Shantell Martin’s black-and-white line drawings are intensely personal, intuitive, and open to interpretation—they can be seen as maps drawn from her own playfully inquisitive mind. But what draws her to NFTs and the crypto space is that the rules are largely unwritten and there isn’t a map or a guide. She sees the possibility in all of it and is an advocate for artists not just to make work, but to actively experiment with the business of being an artist.
Over the years, Martin has become widely known for her intimate sketches, large-scale installations, and collaborative performances in both commercial and traditional art settings. Right now, you can find her work on view as part of her first retrospective at the New Britain Museum of American Art
, but also on the shelves and even walls of the Whitney Museum gift shop
We talked to the artist about how she’s approaching NFTs, the importance of collaboration, and what the traditional art world can learn from the NFT space.
How did you find your way into NFTs and crypto?
I don't know if this sounds silly or not, but in the evenings I usually go on Zillow and search for houses—it’s a way that I can get out of my head from art and just relax. Over the last couple of months, I started Zillowing less, and instead, spent more time on Clubhouse learning about NFTs. I also started to enjoy reading more about them and found the community to be quite refreshing. It’s nice to see that people in the NFT space aren't necessarily being put in boxes or there isn't really a roadmap for what to do. I also saw a few of my friends on Foundation and was able to join.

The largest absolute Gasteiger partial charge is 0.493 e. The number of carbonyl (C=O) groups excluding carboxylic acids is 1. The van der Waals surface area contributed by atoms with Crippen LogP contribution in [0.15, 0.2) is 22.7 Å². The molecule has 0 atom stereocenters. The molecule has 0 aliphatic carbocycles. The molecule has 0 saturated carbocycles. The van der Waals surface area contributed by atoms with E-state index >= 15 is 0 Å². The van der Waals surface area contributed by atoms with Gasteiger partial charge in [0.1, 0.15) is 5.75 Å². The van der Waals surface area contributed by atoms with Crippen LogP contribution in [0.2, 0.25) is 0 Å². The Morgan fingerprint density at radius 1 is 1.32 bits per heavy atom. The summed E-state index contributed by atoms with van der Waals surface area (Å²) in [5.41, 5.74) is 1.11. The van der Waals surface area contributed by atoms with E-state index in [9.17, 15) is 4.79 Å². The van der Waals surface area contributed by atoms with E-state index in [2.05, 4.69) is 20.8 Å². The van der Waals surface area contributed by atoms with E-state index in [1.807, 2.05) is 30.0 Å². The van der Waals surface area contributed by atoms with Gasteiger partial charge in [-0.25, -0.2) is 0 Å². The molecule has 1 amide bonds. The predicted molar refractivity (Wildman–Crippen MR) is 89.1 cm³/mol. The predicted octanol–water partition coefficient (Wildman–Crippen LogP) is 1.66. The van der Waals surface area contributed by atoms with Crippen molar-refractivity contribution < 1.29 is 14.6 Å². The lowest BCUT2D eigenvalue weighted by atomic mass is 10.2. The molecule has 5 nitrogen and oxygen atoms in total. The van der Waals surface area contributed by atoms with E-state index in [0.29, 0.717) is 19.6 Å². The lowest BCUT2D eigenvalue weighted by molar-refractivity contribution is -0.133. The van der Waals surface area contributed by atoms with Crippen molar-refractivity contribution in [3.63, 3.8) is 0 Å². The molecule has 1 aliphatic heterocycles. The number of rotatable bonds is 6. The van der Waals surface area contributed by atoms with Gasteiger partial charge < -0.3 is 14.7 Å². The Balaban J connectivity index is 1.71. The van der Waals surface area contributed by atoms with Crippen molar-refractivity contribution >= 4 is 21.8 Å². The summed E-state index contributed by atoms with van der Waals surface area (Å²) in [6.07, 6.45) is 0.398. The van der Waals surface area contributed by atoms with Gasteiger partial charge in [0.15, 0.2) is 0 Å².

What’s one of your main takeaways from being part of the NFT community?
A lot's changing very fast. I hope people understand that these things are—even though they have been around for a while—still quite new. I hope people are patient with it and that people think about how to do things differently. As I said, I've already noticed people are asking, "Why aren't there categories? Why aren't there boxes?" In my opinion, those things will happen, but we can reimagine and recreate them in new ways. We don't have to cut and paste from a seemingly broken system to build this new one.
One of the reasons why I'm starting to interject myself more into this space is because I have the experience of what doesn't work. I don't want to see the old structures get replicated and then find myself in another space that doesn’t work. I find it all exciting, and I hope that I can have a voice here that can be helpful to others.
You recently tweeted, "The art world can learn a few things from the NFT space." What are some lessons you have in mind?
The art world predominantly lacks transparency. It is a “world”—though the art market and the art world are two slightly different things—but they are a world that lacks transparency and is very manipulated from the sidelines. NFTs aren’t trying to hide the transactions or the fact that people are buying these works with crypto. That initial honesty about transactions is so valuable. We have an art world where galleries act as custodians for the art and often try to hide that they're selling the art. They make it seem taboo for artists to discuss money, finances, or income, which creates this barrier and hurdle between artists to become financially stable or educated because they feel like understanding the business side could take away from their creativity.